I am excited to be at the 8th Annual California Breastfeeding Summit on Advocacy, Breastfeeding, and Communications! Today's conversations were engaging and thought provoking. I attempted to capture some of the conversations and will share a few snippets.
Karen C. Ramstrom from the CA Department of Health spoke about the Status of Improving Hospital Breastfeeding Support Policies and Practices. I was awfully excited to see that the Vision for Breastfeeding in California 2035 included an expansion of paid leave and workplace accommodations for breastfeeding moms. We know that while 4 out of 5 U.S. mothers start out breastfeeding, less than half are still breastfeeding at 6 months postpartum. Moms of color struggle even more. We know that lack of access to paid family and medical leave, lack of lactation support and education, and lack of workplace accommodations are some of the reasons why many women fall short of meeting their breastfeeding goals.
The good news is that there is a solution! Check out and share MomsRising's video that highlights the difficulties moms have meeting their breastfeeding goals and check out the the CA Public Health Department's Breastfeeding Initiative Website for details on making breastfeeding the community norm for infant feeding in California exclusively for six months and up to at least the first year of life.
M. Jane Heinig, PhD, IBCLC, from UC Davis Human Lactation Center spoke about The Evidence for the New World Health Organization Maternity & Newborn Care Breastfeeding Guidelines. Her conversations about the importance of evidence based information was compelling and much needed in today's environment. "There is no truth in science. It is all related to evidence."
Jennifer Hahn-Halbrook, PhD, from UC Merced shared her research on the Factors Underlying Racial and Ethnic Disparities in Breastfeeding. Her exploration of the cultural factors that cause health disparities added additional layers to some of the data that currently explores racial disparties in breastfeeding. My big take away - grandmothers are key! In her research - a family history of breastfeeding led to English speaking Hispanic mothers being more likely to initiate breastfeeding than black or white mothers.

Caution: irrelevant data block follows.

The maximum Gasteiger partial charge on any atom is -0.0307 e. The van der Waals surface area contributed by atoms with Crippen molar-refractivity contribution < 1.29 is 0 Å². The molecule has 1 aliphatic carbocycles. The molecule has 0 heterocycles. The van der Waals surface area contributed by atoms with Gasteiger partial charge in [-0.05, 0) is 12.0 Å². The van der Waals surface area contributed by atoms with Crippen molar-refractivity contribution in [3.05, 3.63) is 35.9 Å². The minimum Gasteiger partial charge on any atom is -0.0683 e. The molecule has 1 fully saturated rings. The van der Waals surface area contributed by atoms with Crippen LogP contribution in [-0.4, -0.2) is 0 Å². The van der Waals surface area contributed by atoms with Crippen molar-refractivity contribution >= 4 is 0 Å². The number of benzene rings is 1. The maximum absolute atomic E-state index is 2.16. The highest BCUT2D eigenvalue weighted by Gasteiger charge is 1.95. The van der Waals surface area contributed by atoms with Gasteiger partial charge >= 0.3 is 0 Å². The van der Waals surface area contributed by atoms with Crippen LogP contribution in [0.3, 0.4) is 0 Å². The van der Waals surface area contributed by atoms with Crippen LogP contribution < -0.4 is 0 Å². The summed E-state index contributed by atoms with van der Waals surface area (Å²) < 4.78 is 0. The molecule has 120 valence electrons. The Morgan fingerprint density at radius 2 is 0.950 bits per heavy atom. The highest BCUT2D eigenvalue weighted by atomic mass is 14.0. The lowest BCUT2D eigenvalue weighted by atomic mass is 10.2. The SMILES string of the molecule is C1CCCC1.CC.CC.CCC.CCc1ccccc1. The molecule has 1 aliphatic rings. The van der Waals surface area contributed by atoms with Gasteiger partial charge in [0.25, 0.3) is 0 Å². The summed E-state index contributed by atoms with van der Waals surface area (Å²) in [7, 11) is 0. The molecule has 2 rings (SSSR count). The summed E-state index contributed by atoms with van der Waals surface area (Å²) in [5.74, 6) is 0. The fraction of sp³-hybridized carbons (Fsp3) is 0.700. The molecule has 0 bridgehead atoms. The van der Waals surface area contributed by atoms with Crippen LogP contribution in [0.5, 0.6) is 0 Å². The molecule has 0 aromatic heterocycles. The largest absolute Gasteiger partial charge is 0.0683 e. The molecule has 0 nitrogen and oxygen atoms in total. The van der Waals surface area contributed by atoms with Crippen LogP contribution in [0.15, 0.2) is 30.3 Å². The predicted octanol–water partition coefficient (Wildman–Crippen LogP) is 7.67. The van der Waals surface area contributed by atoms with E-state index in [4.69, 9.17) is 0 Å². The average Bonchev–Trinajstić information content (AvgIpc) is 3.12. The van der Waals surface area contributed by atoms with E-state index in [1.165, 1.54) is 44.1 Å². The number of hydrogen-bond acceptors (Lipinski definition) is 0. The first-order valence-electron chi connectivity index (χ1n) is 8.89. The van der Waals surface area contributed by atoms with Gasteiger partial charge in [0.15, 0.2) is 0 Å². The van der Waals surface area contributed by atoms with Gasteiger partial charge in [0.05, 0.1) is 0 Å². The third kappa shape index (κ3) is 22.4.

Dr. Hahn-Halbrook also explores the racial biases that providers and other caregivers have and how that undermines mothers' efforts to breastfeed. While we absolutely need to address racial biases, I also firmly believe that we need to recruit and train more people of color in birth and lactation spaces.
Pamela Mejia, MS, MPH, from the Berkeley Media Studies Group, focused her presentation to answer the question Do Formula Marketers Use Social Media to Undermine Breastfeeding? Formula companies are increasingly using immersive digital tactics. Some of the claims that formula companies make focus on health, compare formula to breastmilk, use options and choice language, and feed on the hopes and fears of parents. Furthermore Mejia asks, 'are formula companies fueling the mommy wars?' I'll propose that maybe there aren’t actually mommy wars, but a fabricated “war” to build a business.
Finally, the afternoon wrapped with Kimberly Seals-Allers exploring Facts vs. FIB: Countering Misinformation and Fear-Based Anti-Breastfeeding Campaign. Kimberly stresses the importance of separating the act of breastfeeding from the experience of breastfeeding. From Kimberly's post early last year entitled Does Breastfeeding Kill or Does Fear Mongering Work - "Succumbing to scare-tactics without carefully considering the systemic failures and all the facts, including examining those who are peddling it, won’t get any of us anywhere in making true changes to the system that failed...."
Check out the California Breastfeeding Coalition's website for more information on the Summit and the great work they do. You can also follow the conversations on Twitter and Facebook using #CABFSummit18 and be sure to check out my recap of day 2!